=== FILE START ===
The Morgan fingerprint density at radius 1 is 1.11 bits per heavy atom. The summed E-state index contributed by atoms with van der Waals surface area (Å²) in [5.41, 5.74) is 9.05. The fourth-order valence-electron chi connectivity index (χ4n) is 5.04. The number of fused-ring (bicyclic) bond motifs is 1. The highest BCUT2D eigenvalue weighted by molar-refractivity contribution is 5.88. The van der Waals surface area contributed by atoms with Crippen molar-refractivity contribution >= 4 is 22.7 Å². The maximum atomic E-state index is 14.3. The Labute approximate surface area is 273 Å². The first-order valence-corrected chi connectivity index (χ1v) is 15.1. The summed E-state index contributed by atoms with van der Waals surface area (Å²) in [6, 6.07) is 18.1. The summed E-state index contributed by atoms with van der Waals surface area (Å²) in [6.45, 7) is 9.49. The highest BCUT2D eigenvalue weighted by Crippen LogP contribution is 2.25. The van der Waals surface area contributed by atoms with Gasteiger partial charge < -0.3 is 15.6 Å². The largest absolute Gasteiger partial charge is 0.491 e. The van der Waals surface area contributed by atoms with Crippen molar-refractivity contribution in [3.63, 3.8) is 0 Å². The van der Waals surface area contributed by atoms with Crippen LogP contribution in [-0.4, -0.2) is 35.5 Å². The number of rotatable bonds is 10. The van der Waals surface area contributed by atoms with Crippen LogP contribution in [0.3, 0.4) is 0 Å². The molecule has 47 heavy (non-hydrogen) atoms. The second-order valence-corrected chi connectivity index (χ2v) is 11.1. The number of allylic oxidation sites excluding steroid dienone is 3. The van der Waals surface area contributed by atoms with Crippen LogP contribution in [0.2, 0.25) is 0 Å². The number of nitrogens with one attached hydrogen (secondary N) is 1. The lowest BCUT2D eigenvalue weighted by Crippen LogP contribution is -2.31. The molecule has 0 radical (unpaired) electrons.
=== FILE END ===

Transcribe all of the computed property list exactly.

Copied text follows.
The Morgan fingerprint density at radius 1 is 1.11 bits per heavy atom. The summed E-state index contributed by atoms with van der Waals surface area (Å²) in [5.41, 5.74) is 9.05. The fourth-order valence-electron chi connectivity index (χ4n) is 5.04. The number of fused-ring (bicyclic) bond motifs is 1. The highest BCUT2D eigenvalue weighted by molar-refractivity contribution is 5.88. The van der Waals surface area contributed by atoms with Crippen molar-refractivity contribution >= 4 is 22.7 Å². The maximum atomic E-state index is 14.3. The Labute approximate surface area is 273 Å². The first-order valence-corrected chi connectivity index (χ1v) is 15.1. The summed E-state index contributed by atoms with van der Waals surface area (Å²) in [6, 6.07) is 18.1. The summed E-state index contributed by atoms with van der Waals surface area (Å²) in [6.45, 7) is 9.49. The highest BCUT2D eigenvalue weighted by Crippen LogP contribution is 2.25. The van der Waals surface area contributed by atoms with Gasteiger partial charge < -0.3 is 15.6 Å². The largest absolute Gasteiger partial charge is 0.491 e. The van der Waals surface area contributed by atoms with Crippen molar-refractivity contribution in [3.63, 3.8) is 0 Å². The van der Waals surface area contributed by atoms with Crippen LogP contribution in [-0.4, -0.2) is 35.5 Å². The number of rotatable bonds is 10. The van der Waals surface area contributed by atoms with Crippen LogP contribution in [0.3, 0.4) is 0 Å². The molecule has 47 heavy (non-hydrogen) atoms. The second-order valence-corrected chi connectivity index (χ2v) is 11.1. The number of allylic oxidation sites excluding steroid dienone is 3. The van der Waals surface area contributed by atoms with Crippen LogP contribution in [0.2, 0.25) is 0 Å². The number of nitrogens with one attached hydrogen (secondary N) is 1. The lowest BCUT2D eigenvalue weighted by Crippen LogP contribution is -2.31. The molecule has 0 radical (unpaired) electrons.